As described above, this study showed that cN1a was closely associated with more than five metastatic LNs or largest metastatic LN size greater than 2 mm, and approximately 69.0% of the patients required total thyroidectomy. However, the other 31.1% of patients (n = 33) had fewer than 5 metastatic CLNs with the largest metastatic LN size less than 2 mm, indicating that total thyroidectomy could have avoided. Furthermore, 13 of 33 patients did not have any lymph node metastasis. It is possible that lymph node enlargement with suspicious feature could be caused by a local benign condition [14] (e.g., underlying parenchymal disease). In patients with CLT, ultrasound features can be diverse depending on the severity and the phase of disease [15, 16]. CLT with CLN enlargement is common in Korean patients who live in iodine-rich areas [17, 18]. Among above 33 cN1a patients who had fewer than 5 metastatic CLNs with the largest node < 2 mm, 22 patients (67.0%) presented with CLT in the final pathology. This condition is the most common inflammatory disorder of the thyroid gland [19], and although its influence on PTC prognosis remains controversial [20], many authors maintain that coexistence of CLT with PTC is related to lower-stage disease and favorable prognostic factors [21,22,23,24]. If patients with cN1a have underlying thyroiditis, an intra-operative frozen exam, if available, is helpful to avoid unnecessary contralateral lobectomy and contralateral CND.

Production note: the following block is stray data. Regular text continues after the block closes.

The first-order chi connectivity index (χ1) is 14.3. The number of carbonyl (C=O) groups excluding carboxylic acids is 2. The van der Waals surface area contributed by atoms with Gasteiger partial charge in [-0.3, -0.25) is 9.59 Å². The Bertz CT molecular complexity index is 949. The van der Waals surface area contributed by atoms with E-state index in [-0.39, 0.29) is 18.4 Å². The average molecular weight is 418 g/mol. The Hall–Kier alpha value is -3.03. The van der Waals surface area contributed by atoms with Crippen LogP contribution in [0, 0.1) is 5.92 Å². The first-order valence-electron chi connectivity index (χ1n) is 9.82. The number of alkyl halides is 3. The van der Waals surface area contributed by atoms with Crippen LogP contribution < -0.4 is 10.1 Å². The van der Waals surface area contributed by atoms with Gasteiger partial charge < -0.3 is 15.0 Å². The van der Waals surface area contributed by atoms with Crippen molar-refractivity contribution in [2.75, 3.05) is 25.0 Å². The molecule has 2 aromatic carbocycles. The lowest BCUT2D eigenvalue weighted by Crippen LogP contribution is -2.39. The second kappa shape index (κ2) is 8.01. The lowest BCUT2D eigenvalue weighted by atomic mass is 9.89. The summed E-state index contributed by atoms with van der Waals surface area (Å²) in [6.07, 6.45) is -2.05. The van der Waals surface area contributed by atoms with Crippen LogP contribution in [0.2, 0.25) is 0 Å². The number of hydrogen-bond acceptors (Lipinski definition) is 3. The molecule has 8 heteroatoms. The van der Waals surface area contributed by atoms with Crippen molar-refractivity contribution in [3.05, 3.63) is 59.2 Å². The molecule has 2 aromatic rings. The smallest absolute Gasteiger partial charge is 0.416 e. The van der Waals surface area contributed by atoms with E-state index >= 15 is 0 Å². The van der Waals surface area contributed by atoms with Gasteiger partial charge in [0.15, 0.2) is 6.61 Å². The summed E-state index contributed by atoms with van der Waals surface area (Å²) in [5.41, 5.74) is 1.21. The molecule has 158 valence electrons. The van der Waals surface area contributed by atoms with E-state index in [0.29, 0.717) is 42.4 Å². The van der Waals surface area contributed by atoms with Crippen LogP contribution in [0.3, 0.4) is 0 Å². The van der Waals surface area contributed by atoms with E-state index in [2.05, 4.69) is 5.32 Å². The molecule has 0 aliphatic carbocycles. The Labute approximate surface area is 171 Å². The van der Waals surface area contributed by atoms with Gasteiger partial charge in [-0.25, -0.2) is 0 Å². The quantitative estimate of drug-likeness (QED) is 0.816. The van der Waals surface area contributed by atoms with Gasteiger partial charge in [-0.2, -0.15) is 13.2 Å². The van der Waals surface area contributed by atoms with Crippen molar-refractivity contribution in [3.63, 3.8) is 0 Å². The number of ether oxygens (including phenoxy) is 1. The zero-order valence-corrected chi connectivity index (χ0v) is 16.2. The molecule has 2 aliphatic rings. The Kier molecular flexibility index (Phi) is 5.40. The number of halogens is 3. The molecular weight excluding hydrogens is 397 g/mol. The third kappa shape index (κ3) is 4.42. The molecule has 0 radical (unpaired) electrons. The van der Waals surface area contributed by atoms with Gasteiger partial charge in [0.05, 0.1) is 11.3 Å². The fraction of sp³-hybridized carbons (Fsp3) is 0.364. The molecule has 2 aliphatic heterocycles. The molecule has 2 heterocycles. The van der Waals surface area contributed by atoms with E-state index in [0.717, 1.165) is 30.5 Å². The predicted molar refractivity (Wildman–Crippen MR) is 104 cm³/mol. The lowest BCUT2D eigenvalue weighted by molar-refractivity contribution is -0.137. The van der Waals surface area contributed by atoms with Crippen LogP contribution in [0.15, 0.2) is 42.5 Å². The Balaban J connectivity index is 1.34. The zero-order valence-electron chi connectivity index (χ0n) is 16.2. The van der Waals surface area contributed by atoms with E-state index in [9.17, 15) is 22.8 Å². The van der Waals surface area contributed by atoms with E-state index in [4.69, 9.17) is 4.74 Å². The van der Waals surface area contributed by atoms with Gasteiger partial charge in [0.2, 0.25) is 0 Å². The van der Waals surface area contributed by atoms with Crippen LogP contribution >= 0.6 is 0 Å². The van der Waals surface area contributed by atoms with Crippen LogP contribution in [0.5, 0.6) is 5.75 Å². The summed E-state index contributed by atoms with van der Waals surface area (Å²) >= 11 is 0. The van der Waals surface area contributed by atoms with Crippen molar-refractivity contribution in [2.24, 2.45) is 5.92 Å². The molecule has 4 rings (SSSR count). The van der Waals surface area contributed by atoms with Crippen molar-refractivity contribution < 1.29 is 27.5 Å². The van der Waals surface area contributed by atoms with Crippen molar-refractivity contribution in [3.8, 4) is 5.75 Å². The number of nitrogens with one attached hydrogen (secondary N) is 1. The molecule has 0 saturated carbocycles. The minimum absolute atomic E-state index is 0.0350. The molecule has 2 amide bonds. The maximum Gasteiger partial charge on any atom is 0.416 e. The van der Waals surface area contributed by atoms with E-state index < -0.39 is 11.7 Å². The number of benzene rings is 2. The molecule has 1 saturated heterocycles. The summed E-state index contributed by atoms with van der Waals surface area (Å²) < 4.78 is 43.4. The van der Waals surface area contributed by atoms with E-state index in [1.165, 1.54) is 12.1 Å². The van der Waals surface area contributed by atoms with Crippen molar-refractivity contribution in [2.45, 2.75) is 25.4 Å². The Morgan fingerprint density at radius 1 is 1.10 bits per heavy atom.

Despite a controversy over usefulness of frozen exam, several studies showed that intra-operative frozen exam had the effectiveness and clinical value [25, 26]. In addition, gross inspection by surgeons is not a precise method for differentiating CLNM [27]. Although this usually takes additional time and has limited accuracy of diagnosis, it is obvious that intraoperative frozen exam is more precise than intraoperative gross inspection or palpation. Intra-operative frozen biopsy can be helpful for reducing completion thyroidectomy or unnecessary overtreatment. However, comprehensive evaluation of whole dissected CLN is not feasible and recommendable in every practice. Collaborative discussions with pathologists can address these issues.